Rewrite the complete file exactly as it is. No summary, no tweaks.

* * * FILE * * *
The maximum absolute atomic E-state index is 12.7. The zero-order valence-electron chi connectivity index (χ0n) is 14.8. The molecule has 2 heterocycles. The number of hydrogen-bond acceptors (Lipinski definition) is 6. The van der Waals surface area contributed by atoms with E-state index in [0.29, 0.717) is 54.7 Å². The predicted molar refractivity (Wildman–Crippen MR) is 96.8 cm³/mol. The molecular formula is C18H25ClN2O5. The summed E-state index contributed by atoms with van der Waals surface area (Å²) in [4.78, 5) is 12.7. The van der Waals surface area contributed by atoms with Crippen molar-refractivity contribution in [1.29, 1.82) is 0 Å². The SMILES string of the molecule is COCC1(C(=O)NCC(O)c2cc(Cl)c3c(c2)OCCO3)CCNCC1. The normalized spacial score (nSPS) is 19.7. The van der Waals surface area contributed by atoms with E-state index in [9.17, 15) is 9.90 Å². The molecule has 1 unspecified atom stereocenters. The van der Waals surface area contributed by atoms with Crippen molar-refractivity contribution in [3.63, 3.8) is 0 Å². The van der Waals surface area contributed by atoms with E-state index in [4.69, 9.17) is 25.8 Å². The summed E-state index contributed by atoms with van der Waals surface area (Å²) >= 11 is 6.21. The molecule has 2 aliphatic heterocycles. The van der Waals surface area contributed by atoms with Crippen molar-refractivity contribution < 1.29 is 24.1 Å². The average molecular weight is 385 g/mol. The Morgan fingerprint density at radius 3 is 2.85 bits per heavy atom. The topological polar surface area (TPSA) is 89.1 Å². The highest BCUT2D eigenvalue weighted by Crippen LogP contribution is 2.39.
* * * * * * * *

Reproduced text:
The maximum absolute atomic E-state index is 12.7. The zero-order valence-electron chi connectivity index (χ0n) is 14.8. The molecule has 2 heterocycles. The number of hydrogen-bond acceptors (Lipinski definition) is 6. The van der Waals surface area contributed by atoms with E-state index in [0.29, 0.717) is 54.7 Å². The predicted molar refractivity (Wildman–Crippen MR) is 96.8 cm³/mol. The molecular formula is C18H25ClN2O5. The summed E-state index contributed by atoms with van der Waals surface area (Å²) in [4.78, 5) is 12.7. The van der Waals surface area contributed by atoms with Crippen molar-refractivity contribution in [1.29, 1.82) is 0 Å². The SMILES string of the molecule is COCC1(C(=O)NCC(O)c2cc(Cl)c3c(c2)OCCO3)CCNCC1. The normalized spacial score (nSPS) is 19.7. The van der Waals surface area contributed by atoms with E-state index in [9.17, 15) is 9.90 Å². The molecule has 1 unspecified atom stereocenters. The van der Waals surface area contributed by atoms with Crippen molar-refractivity contribution in [3.63, 3.8) is 0 Å². The van der Waals surface area contributed by atoms with E-state index in [4.69, 9.17) is 25.8 Å². The summed E-state index contributed by atoms with van der Waals surface area (Å²) >= 11 is 6.21. The molecule has 2 aliphatic heterocycles. The van der Waals surface area contributed by atoms with Crippen molar-refractivity contribution < 1.29 is 24.1 Å². The average molecular weight is 385 g/mol. The Morgan fingerprint density at radius 3 is 2.85 bits per heavy atom. The topological polar surface area (TPSA) is 89.1 Å². The highest BCUT2D eigenvalue weighted by Crippen LogP contribution is 2.39.